The previous owner of my house had a 1 ft. wide strip of mulch next to the walkway. I'd like to just have grass grow up to the edge of the walkway instead.

However, the ground is extremely sandy. Under the mulch woodchips, there's about 1/2 an inch of dark soil that is probably remnants of the mulch material, and then sand underneath. To my novice eye it basically just looks like pure sand. I'm sure that's not actually true, but it definitely does not bear any resemblance to anything that could be called 'soil'.

The good news is that I can get as much compost as I'd like from the town dump for free. Will mixing the sand and compost at some ratio produce reasonable soil? What ratio would that be? And how deep of a trench should I dig and replace?

Are there any other options that people would recommend?

  • Not very familiar with growing grass in sand but it would help if you could post a picture of the area, indicate how long the bed/walkway is, how deep the sand goes and what's underneath and where in the word you're located as well as what is the soil like next to the bed that isn't sandy. Commented Apr 26, 2015 at 12:05
  • It's in Maine usa. It's sandy as far down as I've dug (about a foot). The rest of the yard looks ok - probably loam on top of the native sand. The neighborhood is extremely sandy in general.
    – Clyde
    Commented Apr 26, 2015 at 18:42

1 Answer 1


There are worse problems to have, such as unrelenting clay you could throw pots from.

Add/mix in 2-3" compost and plant seed (or lay turf if so inclined.) You might also want to do a quick excavation to determine if this is the nature of the whole yard, or if it's an extended sandy foundation/drainage for the path.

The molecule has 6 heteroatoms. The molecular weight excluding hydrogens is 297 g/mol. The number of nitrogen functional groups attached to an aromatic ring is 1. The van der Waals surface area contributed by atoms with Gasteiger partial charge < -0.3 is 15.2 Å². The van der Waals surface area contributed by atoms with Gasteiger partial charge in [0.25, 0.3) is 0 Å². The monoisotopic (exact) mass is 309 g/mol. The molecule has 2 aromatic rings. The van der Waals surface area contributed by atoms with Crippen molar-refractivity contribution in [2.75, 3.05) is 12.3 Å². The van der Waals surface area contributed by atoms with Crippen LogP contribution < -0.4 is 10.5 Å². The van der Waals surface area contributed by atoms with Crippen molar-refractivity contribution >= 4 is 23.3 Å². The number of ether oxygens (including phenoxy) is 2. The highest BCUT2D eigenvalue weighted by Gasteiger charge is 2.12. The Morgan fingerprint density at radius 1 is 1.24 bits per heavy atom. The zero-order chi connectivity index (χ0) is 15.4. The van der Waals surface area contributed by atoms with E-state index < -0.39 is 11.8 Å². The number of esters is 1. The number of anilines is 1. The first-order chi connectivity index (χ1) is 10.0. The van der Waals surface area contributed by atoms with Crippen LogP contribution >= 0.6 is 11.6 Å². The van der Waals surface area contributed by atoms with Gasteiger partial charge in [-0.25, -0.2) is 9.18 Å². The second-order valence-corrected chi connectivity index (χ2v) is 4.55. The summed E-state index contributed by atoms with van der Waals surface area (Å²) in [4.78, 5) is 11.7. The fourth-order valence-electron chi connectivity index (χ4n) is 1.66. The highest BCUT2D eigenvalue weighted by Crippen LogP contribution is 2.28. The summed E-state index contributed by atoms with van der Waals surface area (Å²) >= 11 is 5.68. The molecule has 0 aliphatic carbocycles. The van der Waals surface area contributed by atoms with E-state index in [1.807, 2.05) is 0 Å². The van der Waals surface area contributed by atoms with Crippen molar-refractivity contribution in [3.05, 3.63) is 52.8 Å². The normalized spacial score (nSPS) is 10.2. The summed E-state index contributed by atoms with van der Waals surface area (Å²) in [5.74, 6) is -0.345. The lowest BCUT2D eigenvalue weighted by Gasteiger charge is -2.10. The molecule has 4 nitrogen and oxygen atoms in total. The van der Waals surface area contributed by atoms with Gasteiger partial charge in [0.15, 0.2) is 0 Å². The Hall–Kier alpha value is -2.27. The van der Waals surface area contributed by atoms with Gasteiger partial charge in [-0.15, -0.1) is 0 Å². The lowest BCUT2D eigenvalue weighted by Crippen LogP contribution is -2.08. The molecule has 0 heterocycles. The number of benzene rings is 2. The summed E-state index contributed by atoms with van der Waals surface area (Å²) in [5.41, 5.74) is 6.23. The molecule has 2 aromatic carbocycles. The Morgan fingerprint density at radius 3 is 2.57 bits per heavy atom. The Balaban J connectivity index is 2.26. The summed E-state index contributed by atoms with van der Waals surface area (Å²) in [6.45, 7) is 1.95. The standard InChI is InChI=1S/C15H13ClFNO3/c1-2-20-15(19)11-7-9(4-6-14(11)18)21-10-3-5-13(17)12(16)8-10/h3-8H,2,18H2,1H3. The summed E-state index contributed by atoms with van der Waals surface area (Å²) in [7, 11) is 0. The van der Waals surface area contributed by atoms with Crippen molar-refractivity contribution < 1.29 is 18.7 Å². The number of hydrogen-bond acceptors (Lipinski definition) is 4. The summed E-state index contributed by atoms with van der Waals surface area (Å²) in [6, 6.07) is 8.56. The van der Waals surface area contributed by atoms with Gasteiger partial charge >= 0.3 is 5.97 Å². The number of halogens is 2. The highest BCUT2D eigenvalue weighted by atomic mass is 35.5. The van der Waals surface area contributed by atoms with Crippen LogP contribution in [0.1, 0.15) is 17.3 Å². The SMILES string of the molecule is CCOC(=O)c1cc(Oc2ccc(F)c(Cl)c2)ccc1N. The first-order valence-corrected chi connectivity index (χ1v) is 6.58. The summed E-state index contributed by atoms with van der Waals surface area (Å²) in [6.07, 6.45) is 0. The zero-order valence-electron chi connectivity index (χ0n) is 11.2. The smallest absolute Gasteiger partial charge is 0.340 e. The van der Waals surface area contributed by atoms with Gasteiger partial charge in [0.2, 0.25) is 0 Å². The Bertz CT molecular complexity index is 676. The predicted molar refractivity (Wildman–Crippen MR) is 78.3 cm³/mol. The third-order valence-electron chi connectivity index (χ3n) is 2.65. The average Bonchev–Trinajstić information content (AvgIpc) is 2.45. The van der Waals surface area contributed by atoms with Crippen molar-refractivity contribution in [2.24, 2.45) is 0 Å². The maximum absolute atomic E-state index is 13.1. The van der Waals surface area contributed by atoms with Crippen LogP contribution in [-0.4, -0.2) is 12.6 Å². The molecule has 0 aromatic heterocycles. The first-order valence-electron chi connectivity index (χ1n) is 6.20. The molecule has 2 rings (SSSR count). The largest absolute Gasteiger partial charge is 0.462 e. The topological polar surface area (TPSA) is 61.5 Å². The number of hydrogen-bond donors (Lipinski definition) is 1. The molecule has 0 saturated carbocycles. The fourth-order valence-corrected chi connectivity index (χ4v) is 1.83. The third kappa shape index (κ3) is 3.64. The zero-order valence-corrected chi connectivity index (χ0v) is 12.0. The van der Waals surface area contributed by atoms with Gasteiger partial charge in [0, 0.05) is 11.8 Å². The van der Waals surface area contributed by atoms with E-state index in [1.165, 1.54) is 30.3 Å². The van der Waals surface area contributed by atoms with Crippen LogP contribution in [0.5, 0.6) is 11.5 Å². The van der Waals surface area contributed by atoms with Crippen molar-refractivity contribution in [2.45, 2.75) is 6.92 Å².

If you have free available compost, also try to sort out a way that you can distribute 1/4-1/2" of that all over your lawn surface on a yearly basis - some sort of spreader seems attractive but is prone to mechanical issues handling compost as opposed to granular materials, likely just shovel and rake, leaving grass sticking up so you know it's not too deep. Use a bit more on gardens/flower beds.

If you have an out-of the way corner, much municipal compost is improved by some extra time in a pile (your out-of the way corner could be your "proudly displayed mound of happy squash/pumpkins" in your garden, if applicable - they love to be right in a heap, and you can spread last year's pile on the lawn when they are done.)

  • Most of the lawn is in decent shape, though there are a few patches that could use a bit of help. But for now I'm only working along the path
    – Clyde
    Commented Apr 26, 2015 at 18:37
  • How deep would you mix in to the sand? Top 6 inches for a 50/50 mix? Or mix it more thinly into 9 to 12 inches?
    – Clyde
    Commented Apr 26, 2015 at 18:39
  • Probably the top 4-6" (50%), yes. Go over to the lawn part and cut a turf if you want a more nuanced local reference for depth of significant roots / topsoil.
    – Ecnerwal
    Commented Apr 26, 2015 at 21:09

Your Answer

By clicking “Post Your Answer”, you agree to our terms of service and acknowledge you have read our privacy policy.

Not the answer you're looking for? Browse other questions tagged or ask your own question.